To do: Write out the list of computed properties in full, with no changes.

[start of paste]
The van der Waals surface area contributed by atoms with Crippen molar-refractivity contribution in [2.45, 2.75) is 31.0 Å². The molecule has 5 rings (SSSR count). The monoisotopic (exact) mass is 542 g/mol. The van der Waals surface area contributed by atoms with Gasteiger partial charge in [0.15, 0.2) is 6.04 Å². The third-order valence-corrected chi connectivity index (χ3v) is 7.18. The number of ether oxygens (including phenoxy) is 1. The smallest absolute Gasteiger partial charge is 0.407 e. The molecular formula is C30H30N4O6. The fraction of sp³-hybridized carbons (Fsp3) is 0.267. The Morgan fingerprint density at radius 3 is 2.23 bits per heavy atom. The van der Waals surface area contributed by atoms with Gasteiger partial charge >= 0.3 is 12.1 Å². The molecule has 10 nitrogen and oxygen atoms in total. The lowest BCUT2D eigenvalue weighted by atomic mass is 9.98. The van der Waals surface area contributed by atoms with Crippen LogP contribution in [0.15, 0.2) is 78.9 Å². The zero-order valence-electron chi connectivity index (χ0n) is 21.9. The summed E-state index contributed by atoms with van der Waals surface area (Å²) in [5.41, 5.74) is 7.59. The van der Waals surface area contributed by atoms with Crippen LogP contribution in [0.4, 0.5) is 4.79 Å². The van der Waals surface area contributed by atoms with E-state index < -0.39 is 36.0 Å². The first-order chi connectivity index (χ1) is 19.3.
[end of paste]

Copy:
The van der Waals surface area contributed by atoms with Crippen molar-refractivity contribution in [2.45, 2.75) is 31.0 Å². The molecule has 5 rings (SSSR count). The monoisotopic (exact) mass is 542 g/mol. The van der Waals surface area contributed by atoms with Gasteiger partial charge in [0.15, 0.2) is 6.04 Å². The third-order valence-corrected chi connectivity index (χ3v) is 7.18. The number of ether oxygens (including phenoxy) is 1. The smallest absolute Gasteiger partial charge is 0.407 e. The molecular formula is C30H30N4O6. The fraction of sp³-hybridized carbons (Fsp3) is 0.267. The Morgan fingerprint density at radius 3 is 2.23 bits per heavy atom. The van der Waals surface area contributed by atoms with Gasteiger partial charge >= 0.3 is 12.1 Å². The molecule has 10 nitrogen and oxygen atoms in total. The lowest BCUT2D eigenvalue weighted by atomic mass is 9.98. The van der Waals surface area contributed by atoms with Crippen LogP contribution in [0.15, 0.2) is 78.9 Å². The zero-order valence-electron chi connectivity index (χ0n) is 21.9. The summed E-state index contributed by atoms with van der Waals surface area (Å²) in [5.41, 5.74) is 7.59. The van der Waals surface area contributed by atoms with Crippen LogP contribution in [0.4, 0.5) is 4.79 Å². The van der Waals surface area contributed by atoms with E-state index < -0.39 is 36.0 Å². The first-order chi connectivity index (χ1) is 19.3.